By Avascent Analytics team
3-D Printing White Paper
Additive manufacturing, or 3-D printing, has the potential to disrupt the defense industrial landscape and revolutionize the ways in which militaries equip and supply. Defense firms must actively prepare for growing “on demand” manufacturing expectations. To learn more, check out Avascent’s latest white paper, Drones On Demand: Additive Manufacturing and the Future Battlefield.
A quick look at the biggest stories of the week
South Korea • Czech Republic • Thailand • Romania • Malaysia • Space
On July 10, the South Korean Navy received its sixth Son Won Il/KSS-II class submarine, the Yu Gwan-sun. The KSS-II is based on the German Type 214 submarine. South Korea is expected to receive three more submarines before the first KSS-III class submarines are commissioned in the early 2020’s. Over the next decade, South Korea is expected to spend about $6.6 billion on additional KSS-II and KSS-III submarines, and extending the life of older KSS-I and KSS-II hulls. This spending is expected to increase from about $300 million this year, to a peak of about $800 million in 2023. Submarine investment not only helps counter North Korean naval threats, but will bolster the local ship building industry’s ability to export naval platforms. Some of the major Korean naval exports include submarines for Indonesia, frigates for the Philippines, and an amphibious landing platform dock for Brazil. In 2016, Avascent Analytics identified South Korea as a rising source of competition for international arms deals in the Dynamics of International Military Modernization 2016 white paper.
On July 10, the Czech Republic’s Defense Ministry announced that it intends to buy 16 RBS-70NG man-portable air-defense systems for approximately $43.9 million and upgrade its aging Dana self-propelled howitzers for $55.7 million. The RBS-70NGs will be provided by Saab Dynamics, and are expected to be delivered from 2018-2020. The howitzer upgrades will be performed by Tatra Trucks later in 2017. The new air defense systems are meant to replace the Czech Republic’s existing S-10M systems, whereas the howitzers are only being upgraded to avoid the costs of completely replacing them.
On July 11, Thailand’s Prime Minister announced that the Thai government approved the procurement of eight more KAI T-50 Golden Eagle fighter trainers. The acquisition, estimated to cost $258 million, follows a September 2015 deal for four T-50s. Designated T-50TH, the fighter trainers will begin to replace the Royal Thai Air Force’s fleet of Aero Vodochody L-39s. Thailand will join Indonesia, Iraq and the Philippines as export users of the T-50. KAI completed deliveries of its FA-50PH, the light attack variant of the T-50, to the Philippines earlier this month. The Philippine Air Force had ordered 12 of the light attack aircraft from KAI in 2014.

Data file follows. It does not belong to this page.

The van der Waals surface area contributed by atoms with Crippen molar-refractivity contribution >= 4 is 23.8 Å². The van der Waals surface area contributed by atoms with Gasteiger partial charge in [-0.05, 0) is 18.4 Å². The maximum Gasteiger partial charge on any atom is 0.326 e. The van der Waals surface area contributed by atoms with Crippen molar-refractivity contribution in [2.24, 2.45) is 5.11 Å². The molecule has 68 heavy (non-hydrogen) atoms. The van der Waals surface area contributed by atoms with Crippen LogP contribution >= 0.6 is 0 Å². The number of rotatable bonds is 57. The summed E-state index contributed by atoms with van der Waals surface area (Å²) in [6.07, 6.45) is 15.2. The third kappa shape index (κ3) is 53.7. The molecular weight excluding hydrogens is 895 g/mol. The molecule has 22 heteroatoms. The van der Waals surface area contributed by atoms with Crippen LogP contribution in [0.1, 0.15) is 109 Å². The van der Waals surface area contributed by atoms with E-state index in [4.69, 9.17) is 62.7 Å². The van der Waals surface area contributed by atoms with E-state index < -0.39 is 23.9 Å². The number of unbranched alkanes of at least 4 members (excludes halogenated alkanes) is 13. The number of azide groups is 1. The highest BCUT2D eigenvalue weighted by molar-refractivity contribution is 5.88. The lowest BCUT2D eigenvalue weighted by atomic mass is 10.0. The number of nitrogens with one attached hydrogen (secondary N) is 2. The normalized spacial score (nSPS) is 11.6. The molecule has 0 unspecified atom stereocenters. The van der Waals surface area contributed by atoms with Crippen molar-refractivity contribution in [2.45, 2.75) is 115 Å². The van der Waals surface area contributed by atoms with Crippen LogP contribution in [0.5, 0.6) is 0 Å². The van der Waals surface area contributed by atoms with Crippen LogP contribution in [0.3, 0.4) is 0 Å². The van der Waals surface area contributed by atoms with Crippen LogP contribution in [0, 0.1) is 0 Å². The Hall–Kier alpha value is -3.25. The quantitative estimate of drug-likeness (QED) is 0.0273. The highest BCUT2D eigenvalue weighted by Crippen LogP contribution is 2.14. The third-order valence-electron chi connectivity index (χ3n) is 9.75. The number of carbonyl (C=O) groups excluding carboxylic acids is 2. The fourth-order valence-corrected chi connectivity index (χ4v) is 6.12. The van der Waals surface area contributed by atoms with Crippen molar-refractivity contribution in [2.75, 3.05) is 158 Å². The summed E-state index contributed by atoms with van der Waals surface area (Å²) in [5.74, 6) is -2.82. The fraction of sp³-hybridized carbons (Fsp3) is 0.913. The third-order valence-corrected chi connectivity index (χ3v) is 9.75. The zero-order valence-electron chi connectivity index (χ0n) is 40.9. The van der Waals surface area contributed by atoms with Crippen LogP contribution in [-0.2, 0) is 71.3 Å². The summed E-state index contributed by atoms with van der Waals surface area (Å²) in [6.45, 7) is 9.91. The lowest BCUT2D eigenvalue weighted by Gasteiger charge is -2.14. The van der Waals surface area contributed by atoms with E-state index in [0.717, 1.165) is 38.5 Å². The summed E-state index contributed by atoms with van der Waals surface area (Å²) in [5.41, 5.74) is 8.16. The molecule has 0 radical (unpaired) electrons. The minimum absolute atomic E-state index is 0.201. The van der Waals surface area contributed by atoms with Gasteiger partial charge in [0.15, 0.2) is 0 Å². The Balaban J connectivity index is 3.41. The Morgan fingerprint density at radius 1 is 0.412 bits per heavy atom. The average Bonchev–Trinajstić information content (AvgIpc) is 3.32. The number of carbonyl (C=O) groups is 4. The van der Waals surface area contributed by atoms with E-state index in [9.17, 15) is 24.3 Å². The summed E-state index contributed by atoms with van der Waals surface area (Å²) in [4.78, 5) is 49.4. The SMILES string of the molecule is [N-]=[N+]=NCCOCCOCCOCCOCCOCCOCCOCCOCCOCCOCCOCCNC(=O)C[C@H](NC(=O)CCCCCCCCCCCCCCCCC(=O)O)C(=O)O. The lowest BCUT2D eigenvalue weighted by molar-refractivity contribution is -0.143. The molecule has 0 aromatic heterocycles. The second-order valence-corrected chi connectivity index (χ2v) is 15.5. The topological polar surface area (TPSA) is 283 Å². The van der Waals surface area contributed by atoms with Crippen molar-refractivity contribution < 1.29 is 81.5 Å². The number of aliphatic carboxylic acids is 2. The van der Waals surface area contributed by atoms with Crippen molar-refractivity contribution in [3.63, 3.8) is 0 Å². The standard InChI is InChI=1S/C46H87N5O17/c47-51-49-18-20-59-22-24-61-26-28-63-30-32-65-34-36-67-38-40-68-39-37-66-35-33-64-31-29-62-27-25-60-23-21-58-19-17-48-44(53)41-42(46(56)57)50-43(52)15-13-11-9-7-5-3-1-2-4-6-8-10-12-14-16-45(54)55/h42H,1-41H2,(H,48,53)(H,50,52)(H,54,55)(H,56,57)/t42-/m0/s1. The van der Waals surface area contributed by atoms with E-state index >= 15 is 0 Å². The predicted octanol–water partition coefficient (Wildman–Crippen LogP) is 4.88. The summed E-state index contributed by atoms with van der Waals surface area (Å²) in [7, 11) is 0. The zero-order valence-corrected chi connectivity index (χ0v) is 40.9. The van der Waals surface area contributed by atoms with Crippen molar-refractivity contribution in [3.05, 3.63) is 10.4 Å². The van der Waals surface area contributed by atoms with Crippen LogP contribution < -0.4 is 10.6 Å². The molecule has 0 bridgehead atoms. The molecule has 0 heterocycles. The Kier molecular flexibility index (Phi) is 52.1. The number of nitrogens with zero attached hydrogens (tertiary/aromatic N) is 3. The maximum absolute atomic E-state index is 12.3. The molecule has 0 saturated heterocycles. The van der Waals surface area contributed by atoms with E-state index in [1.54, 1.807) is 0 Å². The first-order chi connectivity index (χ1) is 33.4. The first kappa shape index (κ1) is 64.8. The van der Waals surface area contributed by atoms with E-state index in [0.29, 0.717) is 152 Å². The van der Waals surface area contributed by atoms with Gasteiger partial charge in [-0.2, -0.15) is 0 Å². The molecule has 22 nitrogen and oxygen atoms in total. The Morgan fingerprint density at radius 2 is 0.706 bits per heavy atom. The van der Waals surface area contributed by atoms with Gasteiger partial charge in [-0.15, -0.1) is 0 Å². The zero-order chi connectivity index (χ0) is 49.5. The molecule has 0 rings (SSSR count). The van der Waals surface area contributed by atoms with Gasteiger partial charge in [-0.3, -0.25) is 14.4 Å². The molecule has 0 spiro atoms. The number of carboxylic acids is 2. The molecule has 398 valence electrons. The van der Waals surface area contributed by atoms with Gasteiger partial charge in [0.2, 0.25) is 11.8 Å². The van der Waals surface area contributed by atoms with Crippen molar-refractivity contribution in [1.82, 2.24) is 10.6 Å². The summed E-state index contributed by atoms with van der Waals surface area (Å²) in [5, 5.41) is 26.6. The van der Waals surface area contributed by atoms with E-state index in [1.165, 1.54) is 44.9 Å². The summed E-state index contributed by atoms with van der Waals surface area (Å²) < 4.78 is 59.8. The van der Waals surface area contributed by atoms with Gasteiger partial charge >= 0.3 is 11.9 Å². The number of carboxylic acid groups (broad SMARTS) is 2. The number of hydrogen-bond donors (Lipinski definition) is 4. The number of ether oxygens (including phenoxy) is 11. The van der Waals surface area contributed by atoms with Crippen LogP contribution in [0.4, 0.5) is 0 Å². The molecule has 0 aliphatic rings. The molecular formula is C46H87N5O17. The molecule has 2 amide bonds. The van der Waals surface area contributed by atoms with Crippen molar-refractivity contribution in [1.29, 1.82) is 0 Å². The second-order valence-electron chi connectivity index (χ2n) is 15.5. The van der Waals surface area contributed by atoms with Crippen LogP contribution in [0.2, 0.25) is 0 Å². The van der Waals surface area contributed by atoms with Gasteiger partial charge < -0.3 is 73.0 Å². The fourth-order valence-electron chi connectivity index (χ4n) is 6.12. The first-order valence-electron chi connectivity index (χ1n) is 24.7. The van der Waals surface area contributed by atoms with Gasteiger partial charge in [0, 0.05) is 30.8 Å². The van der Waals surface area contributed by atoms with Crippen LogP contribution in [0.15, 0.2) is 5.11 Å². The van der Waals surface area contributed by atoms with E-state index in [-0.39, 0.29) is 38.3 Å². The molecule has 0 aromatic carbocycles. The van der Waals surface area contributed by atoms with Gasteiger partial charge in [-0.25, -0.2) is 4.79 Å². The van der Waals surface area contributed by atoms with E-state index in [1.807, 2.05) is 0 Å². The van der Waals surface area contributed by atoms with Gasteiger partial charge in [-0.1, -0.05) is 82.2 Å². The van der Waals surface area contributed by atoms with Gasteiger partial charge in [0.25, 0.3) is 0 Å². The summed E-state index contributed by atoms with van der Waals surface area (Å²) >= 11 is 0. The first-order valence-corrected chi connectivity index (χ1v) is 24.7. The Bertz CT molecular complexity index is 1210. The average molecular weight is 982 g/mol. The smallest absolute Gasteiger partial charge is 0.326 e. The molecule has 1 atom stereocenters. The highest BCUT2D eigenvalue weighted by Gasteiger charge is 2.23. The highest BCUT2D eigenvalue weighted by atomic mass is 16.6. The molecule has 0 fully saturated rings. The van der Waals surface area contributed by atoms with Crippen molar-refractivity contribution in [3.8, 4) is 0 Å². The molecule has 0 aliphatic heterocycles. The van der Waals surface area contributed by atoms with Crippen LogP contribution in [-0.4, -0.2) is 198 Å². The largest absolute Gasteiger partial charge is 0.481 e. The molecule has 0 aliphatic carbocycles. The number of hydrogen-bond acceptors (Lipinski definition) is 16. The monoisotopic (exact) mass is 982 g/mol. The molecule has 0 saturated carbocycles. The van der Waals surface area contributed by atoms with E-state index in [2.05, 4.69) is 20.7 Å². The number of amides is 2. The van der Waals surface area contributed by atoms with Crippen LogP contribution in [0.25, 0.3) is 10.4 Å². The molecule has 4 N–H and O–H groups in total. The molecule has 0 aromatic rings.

On July 11, the State Department approved the sale of seven Patriot missile defense systems to Romania. The estimated $3.9 billion deal also includes 56 Patriot MIM-104E Guidance Enhanced Missile-TBM (GEM-T) missiles, 168 Patriot Advanced Capability-3 Missile Segment Enhancement (MSE) missiles, radars, control station, antenna, power plants and launching stations. Previous estimates by Avascent Analytics assumed Romania would procure half the number of units approved by the State Department, though the agreement to procure up to seven missile defense systems is likely due to continued Russian aggression. The Romanian government first announced their intention to buy the defense systems this past April. The time frame for the acquisition of the missile defense systems is unclear. The news comes after Poland signed a Memorandum of Understanding with the US to procure eight Patriot batteries for $7.6 billion on July 5.
Malaysia has put a $2 billion plan to purchase new fighter aircraft on hold. The acquisition of the fighter aircraft was intended to replace the country’s MiG-29’s. This is largely due to a constrained budget environment and the prioritization of enhancing maritime patrol and surveillance capabilities. A NEW fighter acquisition is not expected until 2020 at the earliest. Malaysia originally planned to have the MiG-29’s phased out of service by 2010. Malaysia’s fighter and maritime patrol aircraft are both aging and need to be replaced. The Royal Malaysian Air Force’s (TUDM) MiG-29’s were received in 1995-1996, while its Beechcraft 200T-MP’s were acquired in 1994. Even if Malaysia de-prioritizes its maritime patrol aircraft acquisition within the next three years, Avascent Analytics projects that Malaysia would still put off a fighter acquisition until at least 2020 due to continued budget constraints. Malaysia may not be able to make any new major platform or system purchases in 2017 given a 12% defense budget drop in 2017 and ongoing payments for other costly acquisitions such as the A400M and Gowind-class frigates. Malaysia’s procurement budget is roughly $800 million this year, and would need to grow to roughly $900 million by 2020 if the country wants to replace it’s Mig-29s without making significant cuts or delays to other programs.
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